Samui Wining & Dining
Food and Faith

No matter the religion, food plays an integral part in the beliefs as well as ceremonies and rituals.


18Since Eve handed Adam an apple and doomed the human race for eternity, food has played a strong role in religious beliefs. Some of us are more religious than others – some follow strict orthodox practices determined by their religion, and others loosely observe the ‘rules’ dictated by the religion that they were born into. For many, dietary habits are derived from religious laws, and all over the world many people choose to eat or avoid certain foods according to their religious beliefs. When a country’s people are predominantly from one religion, it can be difficult to eat a food frowned upon by that following – for example, it might not be so easy to get a big juicy beef steak in India, where the main religion is Hinduism, and the cow is considered sacred. Likewise, a bacon sandwich in Jerusalem might not be so easy to find…

      Most religions involve practices of both fasting and feasting – with fasting showing restraint and feasting being a time of celebration, thanksgiving and coming together as a community. While some practices involving food may seem obscure to those not of the faith (such as consuming wine and communion wafers representing the blood and body of Jesus), with a little research, you’ll find a reason for the practice, often going back millennia.

      So let’s look at the basic principles involving food and the most common religions, starting with Buddhism, the prevailing religion of Thailand. Many believe that all Buddhists are vegetarian, but strictly speaking, that’s not true – just think of all the pork consumed here in Thailand! Buddha was not a vegetarian, and he didn’t prohibit eating meat. Roughly speaking amongst the two major Buddhist traditions, the Mahayanists are vegetarian and the Theravadins (the form practiced here in Thailand) are not.

      Buddhism considers living beings to be sacred; a belief that has translated into widely practiced vegetarianism and veganism. Violence towards animals is considered to translate into human aggression; hence most Buddhists will keep to the principle of ‘ahimsa’ (non-violence or harmlessness) and avoid all foods related to processes where harm was done. Hence, some Buddhists avoid meat and dairy products while others avoid only meat. Monks of this religion fast in the afternoon and rely on alms or donations of food as they, along with Buddhist nuns, are not allowed to cultivate, store or cook their own food. Buddhist monks fast completely on certain days of the moon, and they routinely avoid eating any solid foods after noon.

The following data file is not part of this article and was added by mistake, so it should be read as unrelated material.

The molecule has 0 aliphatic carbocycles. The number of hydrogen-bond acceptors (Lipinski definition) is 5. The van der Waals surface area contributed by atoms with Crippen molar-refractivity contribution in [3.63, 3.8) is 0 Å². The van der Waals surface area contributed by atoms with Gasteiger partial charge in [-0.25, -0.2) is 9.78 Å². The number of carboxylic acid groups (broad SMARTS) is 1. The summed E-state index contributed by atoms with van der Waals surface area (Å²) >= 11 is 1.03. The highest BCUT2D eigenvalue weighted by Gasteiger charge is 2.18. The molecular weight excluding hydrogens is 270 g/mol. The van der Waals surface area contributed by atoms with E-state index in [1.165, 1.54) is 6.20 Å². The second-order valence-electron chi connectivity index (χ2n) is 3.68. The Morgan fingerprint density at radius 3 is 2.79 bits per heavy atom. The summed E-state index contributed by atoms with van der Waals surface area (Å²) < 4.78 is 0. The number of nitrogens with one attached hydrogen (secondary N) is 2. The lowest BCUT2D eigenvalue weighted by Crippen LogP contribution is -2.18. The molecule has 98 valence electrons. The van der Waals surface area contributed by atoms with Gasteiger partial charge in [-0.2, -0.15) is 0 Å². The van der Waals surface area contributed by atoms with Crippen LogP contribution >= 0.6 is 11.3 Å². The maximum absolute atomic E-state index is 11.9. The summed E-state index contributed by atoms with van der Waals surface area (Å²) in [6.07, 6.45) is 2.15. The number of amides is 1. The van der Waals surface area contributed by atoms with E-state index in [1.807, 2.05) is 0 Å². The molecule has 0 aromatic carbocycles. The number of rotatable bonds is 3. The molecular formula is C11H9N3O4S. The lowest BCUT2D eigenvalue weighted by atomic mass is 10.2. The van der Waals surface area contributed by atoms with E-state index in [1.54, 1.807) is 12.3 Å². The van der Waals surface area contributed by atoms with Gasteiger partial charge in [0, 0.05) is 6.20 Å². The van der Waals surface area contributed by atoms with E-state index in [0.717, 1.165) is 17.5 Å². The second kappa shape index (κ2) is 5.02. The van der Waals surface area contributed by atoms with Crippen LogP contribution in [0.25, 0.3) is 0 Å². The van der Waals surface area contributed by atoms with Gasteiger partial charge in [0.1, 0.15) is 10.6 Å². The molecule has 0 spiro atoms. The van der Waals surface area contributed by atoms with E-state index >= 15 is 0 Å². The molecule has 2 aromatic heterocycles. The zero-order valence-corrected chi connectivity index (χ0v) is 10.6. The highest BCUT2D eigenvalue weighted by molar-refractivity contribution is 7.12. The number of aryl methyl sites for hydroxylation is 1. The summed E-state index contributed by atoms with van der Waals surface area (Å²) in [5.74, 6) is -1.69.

You’ll see spirit houses throughout Thailand, and strictly speaking, they have nothing to do with Buddhism. Animism, or spirit worship, is probably the oldest form of religion in the world, and when Buddhism arrived in South East Asia, it developed alongside the ancient spirit worship. Today, many of the beliefs are knitted with Buddhism, and form part of everyday life for Thai people. You’ll often see locals keeping the spirits happy with food offerings placed at the spirit houses. Fresh fruit, rice, chicken or duck, alcohol, water and soft drinks keep the spirits' hunger and thirst at bay.

      Christianity is the religion predominant in Western cultures, and food regulations differ from one Christian denomination to another, with some groups not observing any restrictions at all. Catholics and orthodox Christians fast on certain religious days such as Good Friday (the Friday before Easter Sunday) or during Lent. In earlier centuries, meat and dairy products were avoided during a substantial portion of the year, but today it often just means eating fish instead of meat on a Friday. The ritual of consuming bread and wine (Holy Communion or the Eucharist) is regularly celebrated, but its symbolic or actual meaning in relation to the body and blood of Jesus Christ, depends on the denomination. While most Western children happily enjoy their chocolate Easter eggs, few realise that the egg represents new life – symbolic of Jesus rising from the dead and allowing Christians to be born again, free of their sins.